Archive | Biofuels & Biomass

Brazil's Ethanol Fueled Plant on Stream

RIO DE JANEIRO, Jan. 21 (UPI) — Brazil has inaugurated its first commercial ethanol-fueled power plant amid questions being asked about the global impact of increased feedstock production on food agriculture.

The ethanol used in the plant comes from sugarcane, but other biofuels being researched for ecologically friendly attributes or all-weather use are using huge quantities of soy, sunflower and other oil seeds.

Although most of the crops used in feedstock for fuels are grown specifically for the purpose, analysts said acreage under food crops was falling internationally as entrepreneurs and governments allocated vast tracts of land to feedstock.

Brazil has announced extensive programs for producing biofuels from soy, sunflower and other oil seeds, including diesel for export that can withstand extremely cold weather.

The ethanol-fueled power plant in the state of Minas Gerais uses a flex-fuel turbine that was converted from running solely on natural gas to ethanol. The plant began its test operations Dec. 31 and currently is going through various stages of optimization, officials said.

Petrobras, the state-managed oil company, said the ethanol project gave Brazil a clear lead in the global quest for alternative, ecologically friendly sources of power generation.

Greater use of biofuels has been spurred in low-income regions, such as the Caribbean and West Africa, by cash constraints in countries that are finding high bills for crude oil and gas a major block to new development.

The ethanol-fueled turbine is part of a larger power generation complex that has other plants running on gas and oil, thermoelectric and hydroelectric sources.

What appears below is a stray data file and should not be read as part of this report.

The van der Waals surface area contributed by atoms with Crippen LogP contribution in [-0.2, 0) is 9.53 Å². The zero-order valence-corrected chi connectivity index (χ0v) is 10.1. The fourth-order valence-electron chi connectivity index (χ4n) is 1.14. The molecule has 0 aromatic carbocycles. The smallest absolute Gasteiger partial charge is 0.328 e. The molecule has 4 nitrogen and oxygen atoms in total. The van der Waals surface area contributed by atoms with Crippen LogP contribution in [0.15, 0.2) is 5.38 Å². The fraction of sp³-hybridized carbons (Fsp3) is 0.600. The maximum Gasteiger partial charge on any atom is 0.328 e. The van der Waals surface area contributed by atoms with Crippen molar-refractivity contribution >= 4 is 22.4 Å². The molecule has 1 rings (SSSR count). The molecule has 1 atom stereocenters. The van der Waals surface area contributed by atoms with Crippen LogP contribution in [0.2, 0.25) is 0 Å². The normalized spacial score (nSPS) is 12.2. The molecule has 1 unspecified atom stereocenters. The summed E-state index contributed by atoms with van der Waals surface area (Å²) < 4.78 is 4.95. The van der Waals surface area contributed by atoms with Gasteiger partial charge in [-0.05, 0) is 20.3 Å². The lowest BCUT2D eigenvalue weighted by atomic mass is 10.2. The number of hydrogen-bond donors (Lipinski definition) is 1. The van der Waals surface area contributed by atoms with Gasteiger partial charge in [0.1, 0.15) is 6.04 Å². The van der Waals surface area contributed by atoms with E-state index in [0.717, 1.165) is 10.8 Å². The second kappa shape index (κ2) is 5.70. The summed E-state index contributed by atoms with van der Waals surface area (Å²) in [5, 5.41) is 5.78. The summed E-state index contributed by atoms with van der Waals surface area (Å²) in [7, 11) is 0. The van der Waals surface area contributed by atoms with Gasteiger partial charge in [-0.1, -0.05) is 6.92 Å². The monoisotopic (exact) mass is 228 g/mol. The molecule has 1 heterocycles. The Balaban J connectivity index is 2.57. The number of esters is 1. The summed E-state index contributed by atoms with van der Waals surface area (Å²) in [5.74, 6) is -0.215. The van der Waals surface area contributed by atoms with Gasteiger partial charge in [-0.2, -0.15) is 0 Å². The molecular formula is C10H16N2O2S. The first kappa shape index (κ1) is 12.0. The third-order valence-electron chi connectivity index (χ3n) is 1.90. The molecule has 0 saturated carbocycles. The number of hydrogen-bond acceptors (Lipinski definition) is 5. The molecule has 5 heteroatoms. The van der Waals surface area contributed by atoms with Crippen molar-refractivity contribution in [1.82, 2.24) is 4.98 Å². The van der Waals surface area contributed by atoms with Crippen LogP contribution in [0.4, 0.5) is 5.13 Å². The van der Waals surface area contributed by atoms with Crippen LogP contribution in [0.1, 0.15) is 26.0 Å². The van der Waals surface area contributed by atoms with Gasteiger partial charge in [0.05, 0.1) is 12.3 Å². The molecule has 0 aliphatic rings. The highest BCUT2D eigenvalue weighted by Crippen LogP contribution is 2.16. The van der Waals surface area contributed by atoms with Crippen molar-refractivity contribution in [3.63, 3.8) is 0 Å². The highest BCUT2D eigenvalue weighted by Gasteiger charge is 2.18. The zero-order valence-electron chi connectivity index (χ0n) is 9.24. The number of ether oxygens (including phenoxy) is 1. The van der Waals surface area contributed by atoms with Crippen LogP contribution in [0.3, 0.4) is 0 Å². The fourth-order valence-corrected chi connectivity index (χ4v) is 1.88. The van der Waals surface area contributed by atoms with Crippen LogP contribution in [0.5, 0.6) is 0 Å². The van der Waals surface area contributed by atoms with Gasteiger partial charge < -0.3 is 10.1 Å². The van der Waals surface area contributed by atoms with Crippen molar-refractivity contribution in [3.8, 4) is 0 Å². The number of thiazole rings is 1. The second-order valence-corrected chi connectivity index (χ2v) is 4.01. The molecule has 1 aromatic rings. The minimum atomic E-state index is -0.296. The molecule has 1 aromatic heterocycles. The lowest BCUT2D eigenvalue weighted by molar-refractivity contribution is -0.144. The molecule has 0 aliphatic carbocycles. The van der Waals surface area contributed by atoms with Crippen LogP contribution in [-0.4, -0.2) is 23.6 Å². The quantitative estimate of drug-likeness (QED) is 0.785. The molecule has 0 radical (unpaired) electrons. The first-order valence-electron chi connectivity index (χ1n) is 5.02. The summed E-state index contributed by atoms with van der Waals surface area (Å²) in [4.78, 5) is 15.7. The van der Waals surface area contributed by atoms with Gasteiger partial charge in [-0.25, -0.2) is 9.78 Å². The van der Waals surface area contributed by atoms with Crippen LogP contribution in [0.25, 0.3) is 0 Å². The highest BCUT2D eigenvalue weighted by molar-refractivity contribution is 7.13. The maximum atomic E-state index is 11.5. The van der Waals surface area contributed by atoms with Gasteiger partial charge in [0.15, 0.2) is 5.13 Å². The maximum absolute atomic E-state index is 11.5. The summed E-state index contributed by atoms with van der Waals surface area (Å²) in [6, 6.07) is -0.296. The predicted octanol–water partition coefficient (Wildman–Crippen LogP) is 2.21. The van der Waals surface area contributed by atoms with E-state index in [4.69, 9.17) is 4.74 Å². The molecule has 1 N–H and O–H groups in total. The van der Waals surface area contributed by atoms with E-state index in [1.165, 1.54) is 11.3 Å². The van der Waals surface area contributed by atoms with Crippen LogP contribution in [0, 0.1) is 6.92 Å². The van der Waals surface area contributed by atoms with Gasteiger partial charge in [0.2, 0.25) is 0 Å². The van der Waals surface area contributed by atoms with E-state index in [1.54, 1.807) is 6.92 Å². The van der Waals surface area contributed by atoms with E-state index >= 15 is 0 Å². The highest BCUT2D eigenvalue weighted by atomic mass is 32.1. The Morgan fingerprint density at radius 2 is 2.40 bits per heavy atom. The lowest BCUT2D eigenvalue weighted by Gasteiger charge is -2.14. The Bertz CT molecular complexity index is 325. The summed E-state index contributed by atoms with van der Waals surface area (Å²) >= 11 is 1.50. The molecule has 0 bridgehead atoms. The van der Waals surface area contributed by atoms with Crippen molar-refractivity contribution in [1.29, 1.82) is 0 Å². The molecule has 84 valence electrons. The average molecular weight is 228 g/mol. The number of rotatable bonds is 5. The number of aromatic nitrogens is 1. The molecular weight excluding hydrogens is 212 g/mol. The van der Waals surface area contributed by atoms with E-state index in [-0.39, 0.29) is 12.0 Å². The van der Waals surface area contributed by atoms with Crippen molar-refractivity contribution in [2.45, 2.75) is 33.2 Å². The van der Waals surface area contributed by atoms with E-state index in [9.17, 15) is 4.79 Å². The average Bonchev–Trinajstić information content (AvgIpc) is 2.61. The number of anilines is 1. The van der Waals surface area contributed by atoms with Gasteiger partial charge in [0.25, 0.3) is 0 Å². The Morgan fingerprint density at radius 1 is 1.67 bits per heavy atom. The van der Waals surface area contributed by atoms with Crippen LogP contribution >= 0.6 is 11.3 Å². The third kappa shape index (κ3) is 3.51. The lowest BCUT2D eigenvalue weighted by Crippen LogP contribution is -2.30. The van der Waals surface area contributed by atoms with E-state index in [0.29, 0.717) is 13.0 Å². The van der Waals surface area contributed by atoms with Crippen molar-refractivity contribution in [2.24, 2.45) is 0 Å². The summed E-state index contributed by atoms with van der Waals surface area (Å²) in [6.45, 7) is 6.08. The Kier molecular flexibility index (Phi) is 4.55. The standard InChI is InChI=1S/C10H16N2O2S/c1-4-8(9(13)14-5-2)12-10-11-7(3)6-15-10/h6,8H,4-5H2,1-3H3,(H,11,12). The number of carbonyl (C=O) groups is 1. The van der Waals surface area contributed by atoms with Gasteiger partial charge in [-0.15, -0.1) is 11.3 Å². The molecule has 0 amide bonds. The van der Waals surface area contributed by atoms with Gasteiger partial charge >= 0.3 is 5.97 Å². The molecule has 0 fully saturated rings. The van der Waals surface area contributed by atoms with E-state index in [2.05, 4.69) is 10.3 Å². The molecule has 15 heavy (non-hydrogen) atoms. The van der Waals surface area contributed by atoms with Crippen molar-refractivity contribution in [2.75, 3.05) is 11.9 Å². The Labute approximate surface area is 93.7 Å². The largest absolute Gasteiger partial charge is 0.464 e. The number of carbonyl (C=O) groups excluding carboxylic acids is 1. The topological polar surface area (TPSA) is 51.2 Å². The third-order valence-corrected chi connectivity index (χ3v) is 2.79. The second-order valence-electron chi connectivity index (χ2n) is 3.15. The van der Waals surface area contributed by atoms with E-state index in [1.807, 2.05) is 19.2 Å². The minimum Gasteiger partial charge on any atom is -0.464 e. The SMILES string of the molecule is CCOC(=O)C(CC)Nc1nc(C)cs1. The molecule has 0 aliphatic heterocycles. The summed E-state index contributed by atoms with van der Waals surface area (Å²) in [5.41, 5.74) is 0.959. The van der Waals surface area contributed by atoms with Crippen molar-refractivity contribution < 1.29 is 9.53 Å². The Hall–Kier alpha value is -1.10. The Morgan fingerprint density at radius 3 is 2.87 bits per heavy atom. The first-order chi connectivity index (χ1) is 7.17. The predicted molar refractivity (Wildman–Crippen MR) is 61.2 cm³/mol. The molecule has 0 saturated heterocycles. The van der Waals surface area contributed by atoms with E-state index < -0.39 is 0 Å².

Brazilian experts converted General Electric turbines for use with ethanol, Petrobras said.

The conversion involved the replacement of the combustion chamber, of one of the injector nozzles, and the installation of peripheral equipment (receipt system, tanks, pumps and filters) that allow the receipt, storage and flow of ethanol to the turbine, Petrobras said.

The company said it invested about $25 million in bringing the project to the correct stage, which will supply electricity for about 150,000 inhabitants.

Maria das Gracas Foster, head of Petrobras natural gas division, said the company had “great expectations” to demonstrate the viability and economy of generating electricity from an alternative to fossil fuels.

Industry analysts said ethanol use in power generation did reduce the carbon footprint of a plant without compromising volumes of electricity produced, but agriculture experts remain skeptical about the long-term impact of biofuels on the world’s food agriculture.

Brazil plans to produce a record 27.8 billion liters of ethanol during the 2009-2010 season, which will be a record.

Domestic demand for ethanol in Brazil has been boosted by the introduction of flex-fuel car technology. Petrobras has indicated it sees a major new business opportunity in the ethanol technology and is actively exploring international consumer markets with colder climates.

Industry scientists will be working with the Brazilian navy to test the reaction of biofuels to extreme weather conditions, including cold conditions in the Antarctic.

Copyright 2010 by United Press International

Posted in Biofuels & Biomass, Electricity, Hydroelectric, Natural Gas0 Comments

Company Turning Cow Fat into Motor Oil

OVIEDO, Fla., Jan. 20 (UPI) — A Connecticut company that turns cow fat into motor oil says it’s greasing engines from Florida to California, including cars in the American Le Mans.